Former World junior champion Pendyala Harikrishna won the third Marx Gyorgy International Chess tournament after settling for an easy draw with Hungarian Grandmaster Ferenc Berkes in the 10th and final round game in Paks, Hungary.
After a forgettable show in the Aerosvit Grandmasters tournament, the much-needed victory for Harikrishna came at an appropriate time, as the Indian stands to recover a few important Elo rating points that he lost in the Aerosvit tournament, where he tied for the last spot.
From finishing last to winning this event, this has been a good turnaround for Harikrishna in a short span of time.
For the record, Harirkishna ended the event with 6.5 points and was a full point adrift of nearest contender Grandmaster Zahar Efimenko of Ukraine, who finished a clear second.
The third place was shared by last year's champion GM Zoltan Almasi of Hungary and Chinese GM Wang Yue while Berkes finished fifth on 4.5 points.
Peter Acs, another former World junior champion in the fray, ended up last spot on 3.5 points in this category-15 double round-robin tournament.
Like so many other days in the event the last round also failed to yield any decisive result with all the three games ending in a draws albeit after tough fights.
Harikrishna won three games and drew the remaining seven while the highest number of decisive games was recorded by Almasi, who won two games and lost two against Harikrishna to end with a fifty percent score.
Efimenko won just one game besides nine draws while Berkes also drew nine besides losing one game. Also ending winless was Acs, who managed seven draws with three losses while Wang Yue ended up with a victory and a lone loss.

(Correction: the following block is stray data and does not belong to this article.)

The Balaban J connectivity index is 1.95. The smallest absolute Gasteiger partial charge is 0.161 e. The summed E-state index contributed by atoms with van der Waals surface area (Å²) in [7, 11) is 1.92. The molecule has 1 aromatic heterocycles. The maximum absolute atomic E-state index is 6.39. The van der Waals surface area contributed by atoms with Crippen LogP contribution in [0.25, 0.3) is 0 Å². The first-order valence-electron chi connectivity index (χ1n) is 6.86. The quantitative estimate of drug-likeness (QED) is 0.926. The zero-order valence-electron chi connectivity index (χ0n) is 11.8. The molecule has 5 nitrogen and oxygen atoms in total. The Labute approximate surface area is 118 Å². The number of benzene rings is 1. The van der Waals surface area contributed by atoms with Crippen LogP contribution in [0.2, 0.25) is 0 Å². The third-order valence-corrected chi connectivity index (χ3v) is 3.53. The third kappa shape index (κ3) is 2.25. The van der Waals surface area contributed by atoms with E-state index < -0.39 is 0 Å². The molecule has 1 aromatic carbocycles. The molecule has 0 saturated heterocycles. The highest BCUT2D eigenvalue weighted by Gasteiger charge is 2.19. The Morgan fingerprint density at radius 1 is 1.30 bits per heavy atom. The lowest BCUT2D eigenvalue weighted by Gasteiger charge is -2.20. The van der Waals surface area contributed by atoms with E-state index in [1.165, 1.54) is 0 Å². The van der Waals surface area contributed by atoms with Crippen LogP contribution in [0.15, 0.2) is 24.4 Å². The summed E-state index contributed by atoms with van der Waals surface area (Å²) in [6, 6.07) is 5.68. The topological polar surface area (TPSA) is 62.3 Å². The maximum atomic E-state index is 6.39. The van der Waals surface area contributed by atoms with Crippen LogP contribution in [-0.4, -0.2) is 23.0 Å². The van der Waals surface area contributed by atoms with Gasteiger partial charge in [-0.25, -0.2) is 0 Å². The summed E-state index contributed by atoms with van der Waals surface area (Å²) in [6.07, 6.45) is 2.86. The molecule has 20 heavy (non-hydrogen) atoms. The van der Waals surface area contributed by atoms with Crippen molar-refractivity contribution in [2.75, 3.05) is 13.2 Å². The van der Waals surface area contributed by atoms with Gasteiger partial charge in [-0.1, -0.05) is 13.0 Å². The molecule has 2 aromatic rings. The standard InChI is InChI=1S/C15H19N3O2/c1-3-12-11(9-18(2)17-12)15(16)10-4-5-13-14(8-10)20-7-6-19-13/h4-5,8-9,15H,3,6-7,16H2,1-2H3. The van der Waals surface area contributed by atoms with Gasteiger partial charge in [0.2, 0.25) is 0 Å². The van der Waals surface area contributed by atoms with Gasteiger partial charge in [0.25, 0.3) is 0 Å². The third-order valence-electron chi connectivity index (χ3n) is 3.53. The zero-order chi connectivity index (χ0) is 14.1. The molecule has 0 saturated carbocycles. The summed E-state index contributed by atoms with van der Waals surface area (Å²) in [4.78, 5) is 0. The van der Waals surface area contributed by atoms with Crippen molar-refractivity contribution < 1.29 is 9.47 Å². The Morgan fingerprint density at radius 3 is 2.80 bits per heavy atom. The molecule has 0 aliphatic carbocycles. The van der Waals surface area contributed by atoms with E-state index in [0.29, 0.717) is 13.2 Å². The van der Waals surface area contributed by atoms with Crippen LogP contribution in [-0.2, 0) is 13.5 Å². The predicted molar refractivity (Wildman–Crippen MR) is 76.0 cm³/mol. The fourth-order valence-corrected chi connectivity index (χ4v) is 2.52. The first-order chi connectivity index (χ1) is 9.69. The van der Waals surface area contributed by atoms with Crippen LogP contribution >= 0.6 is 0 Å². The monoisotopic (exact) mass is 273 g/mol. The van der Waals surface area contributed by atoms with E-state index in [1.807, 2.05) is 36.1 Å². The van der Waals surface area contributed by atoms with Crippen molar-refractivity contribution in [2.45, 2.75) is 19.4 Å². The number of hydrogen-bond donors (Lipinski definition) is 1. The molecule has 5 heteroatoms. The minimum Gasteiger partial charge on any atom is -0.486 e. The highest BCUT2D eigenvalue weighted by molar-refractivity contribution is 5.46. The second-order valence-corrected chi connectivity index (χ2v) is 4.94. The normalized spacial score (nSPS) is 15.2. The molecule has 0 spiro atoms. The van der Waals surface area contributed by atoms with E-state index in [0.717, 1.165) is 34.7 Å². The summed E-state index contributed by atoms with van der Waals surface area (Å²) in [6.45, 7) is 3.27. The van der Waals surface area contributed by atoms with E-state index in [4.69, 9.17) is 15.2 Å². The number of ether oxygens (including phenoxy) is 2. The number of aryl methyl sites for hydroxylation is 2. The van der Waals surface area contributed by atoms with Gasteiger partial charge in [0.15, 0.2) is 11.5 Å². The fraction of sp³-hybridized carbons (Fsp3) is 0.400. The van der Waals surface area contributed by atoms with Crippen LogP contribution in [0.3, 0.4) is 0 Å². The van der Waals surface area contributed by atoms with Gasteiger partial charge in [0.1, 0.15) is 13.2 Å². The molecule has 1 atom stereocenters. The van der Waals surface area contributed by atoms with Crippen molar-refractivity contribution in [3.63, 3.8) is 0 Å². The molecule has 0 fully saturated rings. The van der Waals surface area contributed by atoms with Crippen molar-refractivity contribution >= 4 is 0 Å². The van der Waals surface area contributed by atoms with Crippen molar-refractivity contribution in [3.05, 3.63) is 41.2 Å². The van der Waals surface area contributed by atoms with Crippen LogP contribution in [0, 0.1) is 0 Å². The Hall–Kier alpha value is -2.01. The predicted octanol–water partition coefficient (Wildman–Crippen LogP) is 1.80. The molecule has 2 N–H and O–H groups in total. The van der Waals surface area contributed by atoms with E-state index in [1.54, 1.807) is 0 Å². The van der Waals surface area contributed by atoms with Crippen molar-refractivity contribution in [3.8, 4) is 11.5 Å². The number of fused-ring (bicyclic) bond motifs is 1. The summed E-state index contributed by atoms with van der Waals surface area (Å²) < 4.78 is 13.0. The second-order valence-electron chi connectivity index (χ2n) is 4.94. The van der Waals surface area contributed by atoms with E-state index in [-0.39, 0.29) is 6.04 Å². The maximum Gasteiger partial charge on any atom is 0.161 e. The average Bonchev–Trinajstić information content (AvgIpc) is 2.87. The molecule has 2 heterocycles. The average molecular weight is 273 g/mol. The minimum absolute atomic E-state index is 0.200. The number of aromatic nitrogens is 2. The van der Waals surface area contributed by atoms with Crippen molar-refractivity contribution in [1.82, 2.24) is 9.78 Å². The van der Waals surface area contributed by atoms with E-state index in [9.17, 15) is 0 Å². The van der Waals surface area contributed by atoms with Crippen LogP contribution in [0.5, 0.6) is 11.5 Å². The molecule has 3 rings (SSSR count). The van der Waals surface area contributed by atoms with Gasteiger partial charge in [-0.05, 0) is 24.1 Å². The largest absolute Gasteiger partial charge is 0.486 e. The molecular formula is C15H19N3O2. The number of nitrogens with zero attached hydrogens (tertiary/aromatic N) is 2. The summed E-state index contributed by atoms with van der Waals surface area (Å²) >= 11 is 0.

In the final round, Harikrishna had his task cut out and he achieved what he wanted without much ado even though Berkes pressed for sometime.
It was a Nimzo Indian defense game wherein Harikrishna went for routine exchanges to get a
balanced endgame and a timely pawn sacrifice by the Indian ended all hopes of Berkes. The draw was agreed to in just 28 moves.
Wang Yue tried hard to improve upon his tournament standing but did not succeed in breaking the solid defense of Almasi, who played black.
Another Nimzo Idnian of the day witnessed Wang Yue exerting pressure in the center and Almasi was pushed to the wall as he had to sacrifice an exchange to stay in the game.
However, the Chinese miscalculated in the endgame and allowed black to seize temporary initiative in the result queen and pawns endgame.
Despite two extra pawns, Almasi's king was caught on the edge of the board and the peace was signed vide repetition after 85 moves.
Efimenko played the closed Ruy Lopeq with his white pieces against Peter Acs and apparently had some advantage when the middle game surfaced. Acs had to work for his counter play and he succeeded in eliminating threatening white pieces as the game progressed. The players arrived at a heavy pieces ending soon after and the point was split after 40 moves.
Results (final round): Ferenc Berkes (Hun, 4.5) drew with P Harikrishna (Ind, 6.5); Wang Yue (Chn, 5) drew with Zoltan Almasi (Hun, 5); Zahar Efimenko (Ukr, 5.5) drew with Peter Acs (3.5).
Final standings: 1. Harikrishna 6.5; 2. Efimenko 5.5; 3-4. Yue, Almasi (5 each); 5. Berkes 4.5; 6. Acs 3.5.
Ferenc Berkes v/s P Harikrishna
1. d4 Nf6 2. c4 e6 3. Nc3 Bb4 4. e3 O-O 5. Bd3 d5 6. Nf3 c5 7. O-O dxc4 8. Bxc4 Nbd7 9. a3 cxd4 10. axb4 dxc3 11. bxc3 Qc7 12. Be2 Nd5 13. Bb2 Nxc3 14. Bxc3 Qxc3 15. Qd6 Qc6 16. Qxc6 bxc6 17. Nd4 Bb7 18. Rfc1 Rfc8 19. Bf3 a6 20. Bxc6 Bxc6 21. Nxc6 Kf8 22. Kf1 Rc7 23. b5 Rac8 24. Rxa6 Nb8 25. Ra8 Nxc6 26. Rxc8+ Rxc8 27. bxc6 Ke7 28. Ke2 draw agreed.